Have at it: If you could ask us one question, what would it be?

The Words We Speak

I think a lot about words. In fact, I spend most of my days thinking about words: the ones I read, the ones I try to write, the ones I want to say to people. Words are, in many ways, are the currency by which we trade ideas, thoughts, and even feelings.

So why is it that so often I find my movements, the things my body and my eyes and my hands and my feet and my mouth do, stray so far from the words I write and think?

I write that I love my wife and yet the words I say to her belie that. I think I’m disciplined and yet my ability to hit find the “snooze” button without touching the “OK” button on my iPhone is unparalleled. (Seriously- if that were an Olympic event I’d be representing the U.S. every four years). I blog on here that I am this or I do that and yet, nine times out of ten, I find my actions betraying that which I believe.

Paul wrote on this extensively in Romans, I know, it just seems so…other…to me that I, in all my humanness, am unable to overcome such things.

We are taught from a young age that we can overcome, that we can be stronger than the strength of the world, that we can outlast the daggers of sin and shame.

Which is why it seems so foreign to me that I need God in such a simplistic way, and yet I do. I always do.

Signs of Spring and a One Hour Chronicle

Last night, as the evening storm approached, I walked out to the dumpster, the day’s trash in hand, waiting to be Dorothied to Oz. The back alley at work smells strongly of rotten milk and whatever industrial cleaner they use to cover it up. For quite some time, it caused me to think I had lost my sense of smell, no longer able to tell the difference between freshly clean or freshly putrid. The truth is, I have been praying for rain for a month. While I’ve slept through a few storms in the last few weeks, seen a few signs of lighting in the distance, I have yet to see a full blown storm with my own eyes. And until I smell the damp air, feel the rain on my skin, see the navy colored skies swirling around me, I can’t quite believe it’s actually spring. And now it’s started to pour.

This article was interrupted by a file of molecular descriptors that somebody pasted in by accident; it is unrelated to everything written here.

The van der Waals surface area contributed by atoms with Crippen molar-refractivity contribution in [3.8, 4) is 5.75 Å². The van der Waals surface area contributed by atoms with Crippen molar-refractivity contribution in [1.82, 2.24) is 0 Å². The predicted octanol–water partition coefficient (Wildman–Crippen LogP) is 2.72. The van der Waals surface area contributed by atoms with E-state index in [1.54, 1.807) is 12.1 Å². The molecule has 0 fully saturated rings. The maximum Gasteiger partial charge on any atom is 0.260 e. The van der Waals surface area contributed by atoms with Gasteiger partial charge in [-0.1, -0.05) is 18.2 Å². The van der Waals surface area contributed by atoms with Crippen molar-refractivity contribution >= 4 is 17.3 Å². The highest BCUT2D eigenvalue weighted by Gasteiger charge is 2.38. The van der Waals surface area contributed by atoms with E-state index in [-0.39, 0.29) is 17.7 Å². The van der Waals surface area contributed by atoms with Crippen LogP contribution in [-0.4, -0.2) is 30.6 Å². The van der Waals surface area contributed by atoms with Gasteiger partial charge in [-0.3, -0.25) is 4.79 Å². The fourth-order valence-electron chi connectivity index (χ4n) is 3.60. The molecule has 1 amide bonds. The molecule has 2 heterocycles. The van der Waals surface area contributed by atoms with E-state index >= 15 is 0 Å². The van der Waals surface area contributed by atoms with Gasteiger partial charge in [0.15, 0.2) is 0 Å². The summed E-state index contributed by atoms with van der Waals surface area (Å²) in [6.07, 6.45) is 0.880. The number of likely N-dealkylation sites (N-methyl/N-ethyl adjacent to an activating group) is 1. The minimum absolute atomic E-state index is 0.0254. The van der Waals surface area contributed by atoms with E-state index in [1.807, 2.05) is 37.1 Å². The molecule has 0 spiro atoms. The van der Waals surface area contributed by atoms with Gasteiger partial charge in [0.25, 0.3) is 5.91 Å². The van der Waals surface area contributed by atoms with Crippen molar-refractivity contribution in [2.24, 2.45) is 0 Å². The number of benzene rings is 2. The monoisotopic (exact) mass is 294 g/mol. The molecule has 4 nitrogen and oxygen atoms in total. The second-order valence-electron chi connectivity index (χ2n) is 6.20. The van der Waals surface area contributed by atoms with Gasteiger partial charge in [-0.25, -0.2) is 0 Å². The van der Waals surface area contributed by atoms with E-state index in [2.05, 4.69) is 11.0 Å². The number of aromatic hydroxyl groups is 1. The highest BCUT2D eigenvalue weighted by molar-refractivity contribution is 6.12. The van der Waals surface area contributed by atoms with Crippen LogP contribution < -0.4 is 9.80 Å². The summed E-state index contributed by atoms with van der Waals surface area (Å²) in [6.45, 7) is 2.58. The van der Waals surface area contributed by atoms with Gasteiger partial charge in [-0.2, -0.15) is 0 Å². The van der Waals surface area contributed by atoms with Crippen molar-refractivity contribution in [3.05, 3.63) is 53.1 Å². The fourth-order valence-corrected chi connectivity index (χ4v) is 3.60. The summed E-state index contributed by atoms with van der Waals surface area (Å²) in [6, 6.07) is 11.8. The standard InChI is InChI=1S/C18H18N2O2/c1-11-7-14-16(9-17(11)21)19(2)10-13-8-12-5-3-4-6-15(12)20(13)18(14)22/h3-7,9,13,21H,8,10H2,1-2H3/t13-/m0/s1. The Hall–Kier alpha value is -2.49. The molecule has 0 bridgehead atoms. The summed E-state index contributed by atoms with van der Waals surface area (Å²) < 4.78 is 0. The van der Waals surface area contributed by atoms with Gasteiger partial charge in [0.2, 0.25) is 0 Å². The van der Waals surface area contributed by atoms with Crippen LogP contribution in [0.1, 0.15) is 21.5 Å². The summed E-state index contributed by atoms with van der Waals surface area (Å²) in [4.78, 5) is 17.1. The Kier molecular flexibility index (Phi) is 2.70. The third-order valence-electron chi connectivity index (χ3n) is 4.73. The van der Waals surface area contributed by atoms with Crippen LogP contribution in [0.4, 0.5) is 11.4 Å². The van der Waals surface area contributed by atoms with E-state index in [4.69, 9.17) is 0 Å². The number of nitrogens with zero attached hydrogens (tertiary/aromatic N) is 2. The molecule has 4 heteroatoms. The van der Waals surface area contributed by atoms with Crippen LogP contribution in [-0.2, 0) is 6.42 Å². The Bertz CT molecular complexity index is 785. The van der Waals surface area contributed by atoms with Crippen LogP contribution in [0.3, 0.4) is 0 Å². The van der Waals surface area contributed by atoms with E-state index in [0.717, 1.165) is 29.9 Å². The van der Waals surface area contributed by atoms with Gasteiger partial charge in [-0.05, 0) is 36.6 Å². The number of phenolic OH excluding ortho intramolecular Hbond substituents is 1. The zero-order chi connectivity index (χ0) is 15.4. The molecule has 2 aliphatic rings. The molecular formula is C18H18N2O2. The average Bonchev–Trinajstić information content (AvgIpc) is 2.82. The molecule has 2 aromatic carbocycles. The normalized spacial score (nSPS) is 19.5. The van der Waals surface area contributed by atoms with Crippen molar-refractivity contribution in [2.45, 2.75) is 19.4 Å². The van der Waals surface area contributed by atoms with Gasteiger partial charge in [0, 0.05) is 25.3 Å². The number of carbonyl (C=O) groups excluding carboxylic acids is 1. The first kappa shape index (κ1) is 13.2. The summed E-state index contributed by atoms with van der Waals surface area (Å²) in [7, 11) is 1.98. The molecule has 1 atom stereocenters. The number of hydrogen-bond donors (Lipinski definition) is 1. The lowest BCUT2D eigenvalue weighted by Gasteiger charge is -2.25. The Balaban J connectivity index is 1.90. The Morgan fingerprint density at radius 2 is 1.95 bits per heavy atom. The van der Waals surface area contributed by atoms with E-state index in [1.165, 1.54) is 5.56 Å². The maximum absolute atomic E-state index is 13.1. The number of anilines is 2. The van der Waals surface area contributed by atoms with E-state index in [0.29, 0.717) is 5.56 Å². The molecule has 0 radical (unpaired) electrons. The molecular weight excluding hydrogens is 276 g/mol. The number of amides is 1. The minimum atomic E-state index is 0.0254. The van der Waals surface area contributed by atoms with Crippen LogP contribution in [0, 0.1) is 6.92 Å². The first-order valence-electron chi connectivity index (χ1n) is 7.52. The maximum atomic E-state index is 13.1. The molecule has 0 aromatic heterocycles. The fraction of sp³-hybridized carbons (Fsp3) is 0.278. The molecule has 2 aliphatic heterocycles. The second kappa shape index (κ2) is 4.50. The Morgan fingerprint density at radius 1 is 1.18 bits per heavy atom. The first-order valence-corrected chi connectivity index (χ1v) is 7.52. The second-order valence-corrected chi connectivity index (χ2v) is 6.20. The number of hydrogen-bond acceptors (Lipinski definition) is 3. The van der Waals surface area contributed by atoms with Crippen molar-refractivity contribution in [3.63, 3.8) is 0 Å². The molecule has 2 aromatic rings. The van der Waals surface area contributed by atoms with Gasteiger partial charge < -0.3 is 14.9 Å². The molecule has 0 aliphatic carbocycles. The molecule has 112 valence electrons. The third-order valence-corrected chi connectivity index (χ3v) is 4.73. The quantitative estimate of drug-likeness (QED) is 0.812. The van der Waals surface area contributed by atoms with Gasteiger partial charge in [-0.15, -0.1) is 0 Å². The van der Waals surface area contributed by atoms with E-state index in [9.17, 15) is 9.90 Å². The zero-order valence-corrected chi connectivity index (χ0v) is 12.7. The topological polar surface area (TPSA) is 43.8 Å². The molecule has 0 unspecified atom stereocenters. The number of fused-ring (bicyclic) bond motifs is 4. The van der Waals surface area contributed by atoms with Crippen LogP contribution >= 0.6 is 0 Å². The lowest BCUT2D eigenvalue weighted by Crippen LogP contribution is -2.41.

As I make a mad dash to my old red truck, my shoes filling more with water with each step, I can’t help but giggle inside. I pull myself up into the cab, unable to jump in for lack of mobility in my yellow pencil skirt, kicking off my soggy red flats to let my feet dry. As I pull out of the parking lot, I crack my windows enough to let in the cooler air while only letting in a few drops of rain every now and then. I pull my hair, now damp and clinging to my skin, into a loose bun. I turn up the radio to the local blues station, taking in the gray hazy sun and cars and sounds of tires on water. Even seeing the new cars with air conditioning, windows up, perfect paint jobs, interiors untouched by the falling rain, I can’t help but remember that life is nothing if not felt; From the heat and humidity of the day to the drops of rain on my cheek to the sound of old blues music, which comes from nowhere if not straight from the heart.

I pull into a space across the street from our little red door, walking confidently through the now slowing rain, keys in hand, thunder all around me for miles. I notice our old man neighbor sitting in his car, give a nod and half smile in his direction, and unlock the door. Twenty minutes later, in the same soggy shoes, we leave for a date night dinner. Old man neighbor walks in the red door, gives us a quick hello and a, “It stopped raining, it’s safe to go outside now.” I pause briefly, though only in my head, struggling not to pause in the physical, and secretly hope he didn’t mean to use the word safe. I quickly wonder if he might possibly be a witch, the melting kind of witch, though all my knowledge of sorcery from the children’s books tells me he would have to be a warlock. And with that, my mind is on to dinner.